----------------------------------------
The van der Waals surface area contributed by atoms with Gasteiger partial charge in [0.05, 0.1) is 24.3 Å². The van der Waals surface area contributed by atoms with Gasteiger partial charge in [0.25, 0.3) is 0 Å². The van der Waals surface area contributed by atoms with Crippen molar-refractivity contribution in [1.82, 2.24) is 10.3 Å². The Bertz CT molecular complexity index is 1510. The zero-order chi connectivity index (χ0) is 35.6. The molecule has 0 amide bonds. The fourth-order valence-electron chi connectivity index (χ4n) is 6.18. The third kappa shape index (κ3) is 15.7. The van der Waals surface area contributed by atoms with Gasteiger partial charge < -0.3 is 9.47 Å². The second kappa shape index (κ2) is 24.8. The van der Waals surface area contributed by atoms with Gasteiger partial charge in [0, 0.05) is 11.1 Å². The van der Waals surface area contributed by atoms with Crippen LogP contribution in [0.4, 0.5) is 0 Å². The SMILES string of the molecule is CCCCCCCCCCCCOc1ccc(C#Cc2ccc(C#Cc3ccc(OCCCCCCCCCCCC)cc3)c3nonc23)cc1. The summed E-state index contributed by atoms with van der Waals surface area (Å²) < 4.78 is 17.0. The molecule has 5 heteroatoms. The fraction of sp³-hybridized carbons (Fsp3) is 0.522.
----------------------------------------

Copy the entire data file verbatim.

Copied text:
The van der Waals surface area contributed by atoms with Gasteiger partial charge in [0.05, 0.1) is 24.3 Å². The van der Waals surface area contributed by atoms with Gasteiger partial charge in [0.25, 0.3) is 0 Å². The van der Waals surface area contributed by atoms with Crippen molar-refractivity contribution in [1.82, 2.24) is 10.3 Å². The Bertz CT molecular complexity index is 1510. The zero-order chi connectivity index (χ0) is 35.6. The molecule has 0 amide bonds. The fourth-order valence-electron chi connectivity index (χ4n) is 6.18. The third kappa shape index (κ3) is 15.7. The van der Waals surface area contributed by atoms with Gasteiger partial charge < -0.3 is 9.47 Å². The second kappa shape index (κ2) is 24.8. The van der Waals surface area contributed by atoms with Gasteiger partial charge in [0, 0.05) is 11.1 Å². The van der Waals surface area contributed by atoms with Crippen LogP contribution in [0.4, 0.5) is 0 Å². The SMILES string of the molecule is CCCCCCCCCCCCOc1ccc(C#Cc2ccc(C#Cc3ccc(OCCCCCCCCCCCC)cc3)c3nonc23)cc1. The summed E-state index contributed by atoms with van der Waals surface area (Å²) < 4.78 is 17.0. The molecule has 5 heteroatoms. The fraction of sp³-hybridized carbons (Fsp3) is 0.522.